Nov 20, 2014 5:22 PM

Mali Ebola crisis deepens with doctor's death

The Associated Press

BAMAKO, Mali (AP) Mali's emerging Ebola crisis deepened Thursday as the government announced that a doctor had died from the disease, becoming the second health worker fatality linked to a single patient initially thought to have kidney disease.

At least five people now have died from Ebola after coming into contact with a 70-year-old grand imam, who was brought to the Malian capital of Bamako from Guinea, the bordering country where the regional Ebola epidemic first began.

The death of a 25-year-old male nurse at Clinique Pasteur who treated the imam first prompted health authorities to review past patients. The imam's family members who had brought him to Bamako all were later admitted to an Ebola clinic back in Guinea upon their return.

Malian authorities are now following more than 300 people, including those who helped prepare the imam's body for burial after he succumbed to the disease.

Health workers have been particularly vulnerable to contracting Ebola because of their close contact with the sick, who spread the virus through bodily fluids such as blood, urine and feces. On Thursday, a Cuban doctor who had contracted the virus in Sierra Leone was flown out of the country en route to treatment in Switzerland.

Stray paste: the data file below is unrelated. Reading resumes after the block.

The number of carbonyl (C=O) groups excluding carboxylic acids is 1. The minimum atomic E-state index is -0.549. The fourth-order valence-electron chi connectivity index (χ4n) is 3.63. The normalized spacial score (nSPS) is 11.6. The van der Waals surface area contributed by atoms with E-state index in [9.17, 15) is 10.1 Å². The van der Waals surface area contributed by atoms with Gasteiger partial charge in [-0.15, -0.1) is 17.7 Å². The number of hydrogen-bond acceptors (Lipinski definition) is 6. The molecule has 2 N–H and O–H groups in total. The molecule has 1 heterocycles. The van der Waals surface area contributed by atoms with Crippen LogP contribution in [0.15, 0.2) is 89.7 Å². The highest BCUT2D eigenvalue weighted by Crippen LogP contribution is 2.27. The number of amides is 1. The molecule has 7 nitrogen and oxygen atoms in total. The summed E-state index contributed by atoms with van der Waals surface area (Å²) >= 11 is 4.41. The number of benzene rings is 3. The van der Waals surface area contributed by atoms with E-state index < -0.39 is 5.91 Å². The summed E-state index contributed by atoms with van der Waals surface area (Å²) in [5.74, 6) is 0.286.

Despite some improvements in Liberia and Guinea, the World Health Organization said Wednesday that the spread of Ebola remains "intense" in most of Sierra Leone. Some 168 new confirmed cases emerged in a single week in Sierra Leone's capital of Freetown recently, according to a WHO report.

"The numbers are still rising and the transmission is persistent and widespread," said Amadu Kamara, the U.N.'s Ebola crisis manager in Sierra Leone. "Rapid and coordinated response are needed to overcome the spread of the Ebola disease."

The WHO report released late Wednesday indicated that Sierra Leone had the lowest percentage of Ebola patients who had been isolated only 13 percent. By comparison, that figure was 72 percent in Guinea.


Associated Press writer Clarence Roy-Macaulay in Freetown, Sierra Leone contributed to this report.


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